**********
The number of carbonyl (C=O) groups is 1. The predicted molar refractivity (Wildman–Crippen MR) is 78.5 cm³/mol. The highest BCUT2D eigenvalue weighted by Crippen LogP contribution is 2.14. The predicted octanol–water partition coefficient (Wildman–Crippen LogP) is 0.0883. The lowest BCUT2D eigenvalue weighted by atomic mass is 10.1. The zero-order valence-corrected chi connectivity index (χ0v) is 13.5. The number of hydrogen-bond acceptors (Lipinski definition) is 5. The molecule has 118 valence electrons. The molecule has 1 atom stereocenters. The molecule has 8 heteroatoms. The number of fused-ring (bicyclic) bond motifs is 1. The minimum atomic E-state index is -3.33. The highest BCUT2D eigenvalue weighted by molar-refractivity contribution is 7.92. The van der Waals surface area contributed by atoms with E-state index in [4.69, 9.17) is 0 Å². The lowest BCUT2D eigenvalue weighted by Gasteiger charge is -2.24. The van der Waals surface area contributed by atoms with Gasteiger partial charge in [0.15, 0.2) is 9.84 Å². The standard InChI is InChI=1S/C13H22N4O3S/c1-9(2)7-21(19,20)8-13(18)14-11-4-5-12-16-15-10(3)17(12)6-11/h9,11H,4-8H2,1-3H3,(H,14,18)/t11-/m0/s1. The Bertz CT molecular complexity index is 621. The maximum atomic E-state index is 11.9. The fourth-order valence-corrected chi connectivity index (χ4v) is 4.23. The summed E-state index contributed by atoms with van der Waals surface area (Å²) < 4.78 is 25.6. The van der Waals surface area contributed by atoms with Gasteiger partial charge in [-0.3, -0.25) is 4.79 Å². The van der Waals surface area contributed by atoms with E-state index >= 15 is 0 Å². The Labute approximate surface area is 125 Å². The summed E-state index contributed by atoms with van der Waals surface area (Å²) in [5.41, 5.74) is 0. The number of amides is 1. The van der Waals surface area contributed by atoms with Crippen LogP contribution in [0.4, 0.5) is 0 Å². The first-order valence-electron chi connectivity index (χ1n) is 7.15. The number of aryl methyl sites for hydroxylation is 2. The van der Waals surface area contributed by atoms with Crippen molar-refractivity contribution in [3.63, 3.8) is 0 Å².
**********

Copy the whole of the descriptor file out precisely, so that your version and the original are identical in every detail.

The number of carbonyl (C=O) groups is 1. The predicted molar refractivity (Wildman–Crippen MR) is 78.5 cm³/mol. The highest BCUT2D eigenvalue weighted by Crippen LogP contribution is 2.14. The predicted octanol–water partition coefficient (Wildman–Crippen LogP) is 0.0883. The lowest BCUT2D eigenvalue weighted by atomic mass is 10.1. The zero-order valence-corrected chi connectivity index (χ0v) is 13.5. The number of hydrogen-bond acceptors (Lipinski definition) is 5. The molecule has 118 valence electrons. The molecule has 1 atom stereocenters. The molecule has 8 heteroatoms. The number of fused-ring (bicyclic) bond motifs is 1. The minimum atomic E-state index is -3.33. The highest BCUT2D eigenvalue weighted by molar-refractivity contribution is 7.92. The van der Waals surface area contributed by atoms with E-state index in [4.69, 9.17) is 0 Å². The lowest BCUT2D eigenvalue weighted by Gasteiger charge is -2.24. The van der Waals surface area contributed by atoms with Gasteiger partial charge in [0.15, 0.2) is 9.84 Å². The standard InChI is InChI=1S/C13H22N4O3S/c1-9(2)7-21(19,20)8-13(18)14-11-4-5-12-16-15-10(3)17(12)6-11/h9,11H,4-8H2,1-3H3,(H,14,18)/t11-/m0/s1. The Bertz CT molecular complexity index is 621. The maximum atomic E-state index is 11.9. The fourth-order valence-corrected chi connectivity index (χ4v) is 4.23. The summed E-state index contributed by atoms with van der Waals surface area (Å²) < 4.78 is 25.6. The van der Waals surface area contributed by atoms with Gasteiger partial charge in [-0.3, -0.25) is 4.79 Å². The van der Waals surface area contributed by atoms with E-state index >= 15 is 0 Å². The Labute approximate surface area is 125 Å². The summed E-state index contributed by atoms with van der Waals surface area (Å²) in [5.41, 5.74) is 0. The number of amides is 1. The van der Waals surface area contributed by atoms with Crippen LogP contribution in [0.4, 0.5) is 0 Å². The first-order valence-electron chi connectivity index (χ1n) is 7.15. The number of aryl methyl sites for hydroxylation is 2. The van der Waals surface area contributed by atoms with Crippen molar-refractivity contribution in [3.63, 3.8) is 0 Å².